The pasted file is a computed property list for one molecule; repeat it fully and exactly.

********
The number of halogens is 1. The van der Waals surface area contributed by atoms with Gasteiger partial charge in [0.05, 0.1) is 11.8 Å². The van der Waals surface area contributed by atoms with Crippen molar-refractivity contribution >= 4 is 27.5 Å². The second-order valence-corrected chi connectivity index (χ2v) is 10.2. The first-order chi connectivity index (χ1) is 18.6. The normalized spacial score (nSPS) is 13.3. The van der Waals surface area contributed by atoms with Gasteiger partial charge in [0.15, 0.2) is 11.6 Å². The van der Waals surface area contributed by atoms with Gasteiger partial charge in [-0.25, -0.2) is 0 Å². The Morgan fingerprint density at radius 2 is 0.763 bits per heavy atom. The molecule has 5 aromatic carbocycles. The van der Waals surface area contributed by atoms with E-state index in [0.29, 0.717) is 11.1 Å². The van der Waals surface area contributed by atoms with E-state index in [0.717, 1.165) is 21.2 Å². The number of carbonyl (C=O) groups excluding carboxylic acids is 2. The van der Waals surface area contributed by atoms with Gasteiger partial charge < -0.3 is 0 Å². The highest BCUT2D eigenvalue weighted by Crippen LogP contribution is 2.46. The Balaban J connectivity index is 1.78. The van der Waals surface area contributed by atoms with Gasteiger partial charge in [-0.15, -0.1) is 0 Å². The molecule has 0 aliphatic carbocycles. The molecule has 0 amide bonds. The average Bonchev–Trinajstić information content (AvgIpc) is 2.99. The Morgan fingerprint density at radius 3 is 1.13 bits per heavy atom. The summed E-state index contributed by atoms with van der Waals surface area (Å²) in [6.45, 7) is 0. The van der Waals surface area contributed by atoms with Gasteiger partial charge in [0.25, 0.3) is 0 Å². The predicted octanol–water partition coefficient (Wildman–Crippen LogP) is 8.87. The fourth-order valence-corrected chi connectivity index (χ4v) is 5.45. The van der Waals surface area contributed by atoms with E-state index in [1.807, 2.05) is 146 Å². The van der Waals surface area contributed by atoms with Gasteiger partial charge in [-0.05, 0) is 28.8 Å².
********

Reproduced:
The number of halogens is 1. The van der Waals surface area contributed by atoms with Gasteiger partial charge in [0.05, 0.1) is 11.8 Å². The van der Waals surface area contributed by atoms with Crippen molar-refractivity contribution >= 4 is 27.5 Å². The second-order valence-corrected chi connectivity index (χ2v) is 10.2. The first-order chi connectivity index (χ1) is 18.6. The normalized spacial score (nSPS) is 13.3. The van der Waals surface area contributed by atoms with Gasteiger partial charge in [0.15, 0.2) is 11.6 Å². The van der Waals surface area contributed by atoms with Gasteiger partial charge in [-0.25, -0.2) is 0 Å². The Morgan fingerprint density at radius 2 is 0.763 bits per heavy atom. The molecule has 5 aromatic carbocycles. The van der Waals surface area contributed by atoms with E-state index in [0.29, 0.717) is 11.1 Å². The van der Waals surface area contributed by atoms with E-state index in [0.717, 1.165) is 21.2 Å². The number of carbonyl (C=O) groups excluding carboxylic acids is 2. The van der Waals surface area contributed by atoms with Gasteiger partial charge < -0.3 is 0 Å². The highest BCUT2D eigenvalue weighted by Crippen LogP contribution is 2.46. The Balaban J connectivity index is 1.78. The van der Waals surface area contributed by atoms with Gasteiger partial charge in [-0.15, -0.1) is 0 Å². The molecule has 0 aliphatic carbocycles. The molecule has 0 amide bonds. The average Bonchev–Trinajstić information content (AvgIpc) is 2.99. The Morgan fingerprint density at radius 3 is 1.13 bits per heavy atom. The summed E-state index contributed by atoms with van der Waals surface area (Å²) in [6.45, 7) is 0. The van der Waals surface area contributed by atoms with Gasteiger partial charge in [0.25, 0.3) is 0 Å². The predicted octanol–water partition coefficient (Wildman–Crippen LogP) is 8.87. The fourth-order valence-corrected chi connectivity index (χ4v) is 5.45. The van der Waals surface area contributed by atoms with E-state index in [1.807, 2.05) is 146 Å². The van der Waals surface area contributed by atoms with Gasteiger partial charge in [-0.05, 0) is 28.8 Å².